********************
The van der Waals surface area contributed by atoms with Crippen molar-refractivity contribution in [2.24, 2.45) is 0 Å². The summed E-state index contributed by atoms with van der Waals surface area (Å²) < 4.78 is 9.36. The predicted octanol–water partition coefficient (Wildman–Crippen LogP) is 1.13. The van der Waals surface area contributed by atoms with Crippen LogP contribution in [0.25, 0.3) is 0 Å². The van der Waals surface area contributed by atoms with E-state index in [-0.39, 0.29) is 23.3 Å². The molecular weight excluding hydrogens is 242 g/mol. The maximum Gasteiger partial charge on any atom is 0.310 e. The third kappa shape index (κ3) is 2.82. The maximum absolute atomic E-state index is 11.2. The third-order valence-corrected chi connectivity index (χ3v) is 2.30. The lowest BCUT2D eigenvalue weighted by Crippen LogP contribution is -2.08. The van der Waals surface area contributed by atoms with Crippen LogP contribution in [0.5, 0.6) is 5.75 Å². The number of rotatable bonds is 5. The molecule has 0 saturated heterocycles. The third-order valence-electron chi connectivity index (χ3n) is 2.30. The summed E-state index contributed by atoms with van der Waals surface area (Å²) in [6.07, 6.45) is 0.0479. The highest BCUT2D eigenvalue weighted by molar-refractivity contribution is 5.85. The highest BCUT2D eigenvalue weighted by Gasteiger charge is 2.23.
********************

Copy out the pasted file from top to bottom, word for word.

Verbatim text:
The van der Waals surface area contributed by atoms with Crippen molar-refractivity contribution in [2.24, 2.45) is 0 Å². The summed E-state index contributed by atoms with van der Waals surface area (Å²) < 4.78 is 9.36. The predicted octanol–water partition coefficient (Wildman–Crippen LogP) is 1.13. The van der Waals surface area contributed by atoms with Crippen LogP contribution in [0.25, 0.3) is 0 Å². The van der Waals surface area contributed by atoms with E-state index in [-0.39, 0.29) is 23.3 Å². The molecular weight excluding hydrogens is 242 g/mol. The maximum Gasteiger partial charge on any atom is 0.310 e. The third kappa shape index (κ3) is 2.82. The maximum absolute atomic E-state index is 11.2. The third-order valence-corrected chi connectivity index (χ3v) is 2.30. The lowest BCUT2D eigenvalue weighted by Crippen LogP contribution is -2.08. The van der Waals surface area contributed by atoms with Crippen LogP contribution in [0.5, 0.6) is 5.75 Å². The number of rotatable bonds is 5. The molecule has 0 saturated heterocycles. The third-order valence-electron chi connectivity index (χ3n) is 2.30. The summed E-state index contributed by atoms with van der Waals surface area (Å²) in [6.07, 6.45) is 0.0479. The highest BCUT2D eigenvalue weighted by molar-refractivity contribution is 5.85. The highest BCUT2D eigenvalue weighted by Gasteiger charge is 2.23.